Tuesday, September 29, 2009
I was lucky enough to be invited to Shetland with a crew of excellent birders (I was very much in the shadow of their knowledge). We went to check out a Red-breasted Flycatcher found by our guide Brydon Thomason, a few hundred yards from his family's home on Fetlar, last Tuesday. Luckily, the bird was still present in the Sycamore-filled garden of the Tresta Manse owned by a great couple, Peter and Janet.
However, one glimpse at the bird by Martin Garner and Roger Riddington and they were making noises about the bird not being an RbF at all but a Taiga Flycatcher. If so, it would be just the third record for the UK, so they were (we all were) rather keen to get better looks at the wee beastie.
The bird was very active and making broad sweeping itineraries around the greater garden. After quit a while of trying to pin it down, RR came up with a plan to divide the duties. I was assigned to try to get photos within the walled part of the garden with most Sycamore cover. Dominic Mitchell was the photographer for the remainder of the garden, MG and RR with BT chased around for better, clinching views and Fiona Barclay videoed as much as she could.
After several hours of waiting, the bird finally gave up enough views to convince the team as to its ID and present enough photographic opportunities to show the key features.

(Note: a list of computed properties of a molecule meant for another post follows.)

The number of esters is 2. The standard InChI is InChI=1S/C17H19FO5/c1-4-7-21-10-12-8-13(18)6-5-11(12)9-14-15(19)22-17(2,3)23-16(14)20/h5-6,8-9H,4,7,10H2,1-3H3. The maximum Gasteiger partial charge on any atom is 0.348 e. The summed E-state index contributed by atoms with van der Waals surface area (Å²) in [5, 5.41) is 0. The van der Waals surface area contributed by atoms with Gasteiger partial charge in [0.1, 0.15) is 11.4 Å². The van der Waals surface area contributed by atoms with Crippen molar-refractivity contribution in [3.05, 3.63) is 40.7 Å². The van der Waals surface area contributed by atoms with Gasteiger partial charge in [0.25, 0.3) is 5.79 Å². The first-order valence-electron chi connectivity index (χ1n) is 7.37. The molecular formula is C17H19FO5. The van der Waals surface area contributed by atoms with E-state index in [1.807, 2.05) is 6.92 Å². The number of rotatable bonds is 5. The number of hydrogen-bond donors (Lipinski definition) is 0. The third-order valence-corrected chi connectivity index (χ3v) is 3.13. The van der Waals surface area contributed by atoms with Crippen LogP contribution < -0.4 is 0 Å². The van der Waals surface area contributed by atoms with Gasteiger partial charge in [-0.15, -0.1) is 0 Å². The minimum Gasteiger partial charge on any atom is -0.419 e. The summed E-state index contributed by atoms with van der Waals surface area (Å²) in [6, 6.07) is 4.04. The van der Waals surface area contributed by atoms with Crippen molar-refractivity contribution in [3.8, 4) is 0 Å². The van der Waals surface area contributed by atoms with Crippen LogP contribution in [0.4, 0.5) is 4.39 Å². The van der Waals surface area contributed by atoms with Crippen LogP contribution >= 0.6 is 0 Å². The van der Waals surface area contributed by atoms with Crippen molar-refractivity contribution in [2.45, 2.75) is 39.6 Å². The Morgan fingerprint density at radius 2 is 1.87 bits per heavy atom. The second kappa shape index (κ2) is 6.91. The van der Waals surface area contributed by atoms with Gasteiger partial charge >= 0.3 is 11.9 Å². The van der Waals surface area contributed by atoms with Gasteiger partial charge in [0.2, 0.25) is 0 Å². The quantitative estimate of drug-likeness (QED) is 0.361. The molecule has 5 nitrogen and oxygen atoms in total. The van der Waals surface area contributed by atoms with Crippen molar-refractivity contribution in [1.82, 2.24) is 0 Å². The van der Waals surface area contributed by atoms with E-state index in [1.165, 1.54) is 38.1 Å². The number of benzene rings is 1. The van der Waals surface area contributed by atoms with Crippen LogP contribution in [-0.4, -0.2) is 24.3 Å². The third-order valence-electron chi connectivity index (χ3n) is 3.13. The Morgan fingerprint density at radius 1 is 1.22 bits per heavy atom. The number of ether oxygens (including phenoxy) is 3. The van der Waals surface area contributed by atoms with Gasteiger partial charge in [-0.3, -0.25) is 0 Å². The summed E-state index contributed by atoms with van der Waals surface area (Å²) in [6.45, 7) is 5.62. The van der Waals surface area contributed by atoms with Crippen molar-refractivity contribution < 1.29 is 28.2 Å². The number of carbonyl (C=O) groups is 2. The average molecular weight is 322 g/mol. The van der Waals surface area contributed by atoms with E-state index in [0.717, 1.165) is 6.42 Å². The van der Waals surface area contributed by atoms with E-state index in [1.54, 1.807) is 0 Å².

In a nutshell, note the grey (not buffy, rufous or yellowish) breast; buffy lower flanks; grey lores and face, clean pale eyering, brown cap; all dark bill, lacking pale base; grey neck sides; even, whitish tertials, lacking 'nail' ends; black base of tail extending further up the upper tail coverts, and darker then the 'black' rectrices.
There was considerable excitement to say the least...
Posted by BW at 4:08 PM
Thursday, September 24, 2009
Saturday, September 19, 2009
Pleasure boat at Portsmouth
Scaly-naped Pigeon on the nest
These crabs in the mangroves near Portsmouth probably co-operated in the making of the two later Pirates of the Caribbean movies... after all everyone else did
Wrecks brought by Hurricane David to Portsmouth in 1979 still sit there
Scenes from the Pirates...
Pseudosphinx tetrio, or the Tetrio Sphinx hawkmoth
Wreck in Portsmouth
While we birded, our boatman performed miracles with reeds!
Viewing a Broad-winged Hawk
Windsor Park, Roseau, the cricket ground which dominates the capital
Read the sign (click for a bigger version)
Welcome to Dominica! The first cafe we visited, at Portsmouth, had a friendly pirate mural...
Posted by BW at 7:38 PM